I’m still not sure what shocked me more about White’s account, the fact that someone who had been involved in AOD treatment for so long could remain so ignorant of one of the largest and most established bodies of research in the field or that one of the New Recovery movement’s more progressive thinkers is still so blinkered in his thinking that he appears unable to conceive of the possibility of effective treatment outcomes outside the New Recovery paradigm.

This is the issue that I find the most troubling about the New Recovery discourse: the unquestioning assumption of Recovery’s primacy, regardless of considerable evidence to the contrary.  The messianic fervour that runs throughout this discourse – that New Recovery is the true AOD saviour and that all other approaches should repent their sins and bow down before it – reflects what appears to be a strong anti-intellectual, heart-over-head, ‘gut’-based pseudo-spiritualism that is at best, uninformed and, at worst, downright dangerous if enthroned as the sole basis for public AOD policy.

My distrust is not of Recovery principles (apart from the insistence on abstinence as the ultimate goal for all people using AOD), but with the ‘movement’.  Not the movement as a whole, but the concept of New Recovery as a unified voice and, in particular, those proselytes who claim to channel it.

There is much more in common between the New Recovery and Harm Minimisation philosophies than there is difference.  Both have essential contributions to make in the overall effort to reduce the burdens borne by individuals, families and the wider community as a result of AOD use.  Through frank and open discussion, both can have positive influences on the other and foster the development of a truly integrated framework of mutually reinforcing approaches that are evidence-based, consistent with people’s lived experiences and, most importantly, effective.

What I have seen and heard from the movement to date is neither frank nor open.  It seeks to reassure and be all things to all people, when it clearly is not.  It seems unaware of its blind spots and becomes dismissive, evasive or combative when probed on them and that makes me nervous.

I have other concerns, (such as the apparent irrelevance of New Recovery for the great majority of people who use AOD and don’t identify as having a significant problem), but I’ve probably been banging on for long enough already.  I’m happy to be proven wrong, or labelled a Harm Reduction Henny Penny, but my head, and my gut, tell me I’m onto something.

For me, the greatest hope for real progress comes from people like Neil Hunt, who prioritise the recognition of people’s individual needs and the provision of holistic supports (incorporating both Harm Reduction and Recovery approaches) to achieve real and sustainable outcomes.

Perhaps as he suggests, the terms Harm Reduction and Recovery are both redundant.  and what we need is to focus less on fighting over labels and territory and more on providing effective supports that help people make the changes they want.

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Comments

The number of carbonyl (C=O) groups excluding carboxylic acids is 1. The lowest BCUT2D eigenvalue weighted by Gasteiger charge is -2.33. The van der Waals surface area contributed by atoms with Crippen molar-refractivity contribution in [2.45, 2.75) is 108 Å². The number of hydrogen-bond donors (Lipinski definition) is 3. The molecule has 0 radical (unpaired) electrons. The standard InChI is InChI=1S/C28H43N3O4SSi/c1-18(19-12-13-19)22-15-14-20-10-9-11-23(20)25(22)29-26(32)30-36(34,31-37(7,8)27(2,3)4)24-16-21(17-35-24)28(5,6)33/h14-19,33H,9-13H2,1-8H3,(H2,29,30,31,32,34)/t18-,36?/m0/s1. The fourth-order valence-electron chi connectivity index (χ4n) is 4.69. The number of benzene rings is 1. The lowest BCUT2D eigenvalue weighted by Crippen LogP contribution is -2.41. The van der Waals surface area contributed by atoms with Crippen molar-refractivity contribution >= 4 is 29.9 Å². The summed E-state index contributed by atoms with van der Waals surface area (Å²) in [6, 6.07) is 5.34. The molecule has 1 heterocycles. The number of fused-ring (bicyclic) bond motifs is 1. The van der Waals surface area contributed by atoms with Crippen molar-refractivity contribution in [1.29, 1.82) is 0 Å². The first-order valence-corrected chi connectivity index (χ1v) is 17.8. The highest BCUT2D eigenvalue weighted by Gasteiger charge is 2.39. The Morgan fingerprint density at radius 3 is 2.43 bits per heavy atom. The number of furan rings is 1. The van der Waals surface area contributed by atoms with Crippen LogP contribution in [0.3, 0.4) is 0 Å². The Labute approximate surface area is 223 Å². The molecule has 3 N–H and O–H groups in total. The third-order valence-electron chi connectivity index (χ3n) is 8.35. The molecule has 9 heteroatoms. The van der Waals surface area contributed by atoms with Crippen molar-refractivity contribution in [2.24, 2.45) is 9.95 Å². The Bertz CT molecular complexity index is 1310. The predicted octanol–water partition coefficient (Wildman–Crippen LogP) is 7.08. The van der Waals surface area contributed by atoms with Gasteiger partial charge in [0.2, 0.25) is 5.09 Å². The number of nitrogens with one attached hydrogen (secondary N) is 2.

14 Responses to “The ‘New Recovery’ movement in Victoria”
  1. anonymous says:

    Dear Harm Reduction Henny Penny,

    Just curious, are you aware that methadone maintenance, is NOT a harm reduction strategy. Ritter and Cameron in 2005, in ‘A Systematic Review of Harm Reduction’ (Drug Policy Modelling Project MONOGRAPH 06; Turning Point), removed activities such as methadone maintenance therapy from this modelling. They found under the definition of harm reduction strategies those such as as methadone replacement therapy would not be included, as it’s has as it’s primary aim, the reduction of ‘drug’ use. This narrows the strategies that can be truly termed harm reduction strategies. The specific harm reduction strategies are, needle and syringe exchange program NSP, supervised infecting facilities, non-injecting routes of administration, outreach, education and information, brief interventions, overdose prevention interventions and lastly legal and regulatory frameworks. In trying to push harm min (not harm reduction) people want to jump on the evidence of MM, the best you could do as I can see it, is try to put MM under a demand reduction strategy.
    Henny Penny, I think you do get to the point after some brow beating, the aim is for our clients, and really these 2 approaches are far more similar than they are opposite. I do think the government is very clever in keeping this debate going, because as long as we bicker among ourselves, rather than trying to find ways to unite, they government is happily chopping away at services, and the only losers are those with the least to loose, those in need of recovery, for what we fail to see is that harm min does fail some, and whilst recovery is happy to care for all those wanting it, harm min is only just coming to be able to utter the words abstinence and for too long has neglected the needs of those wanting more than to just continue to use drugs ‘safely’.

    Just as anonymous

  2. Web Servant says:

    Dear Anonymous AOD Worker,

    I totally agree with your comment that: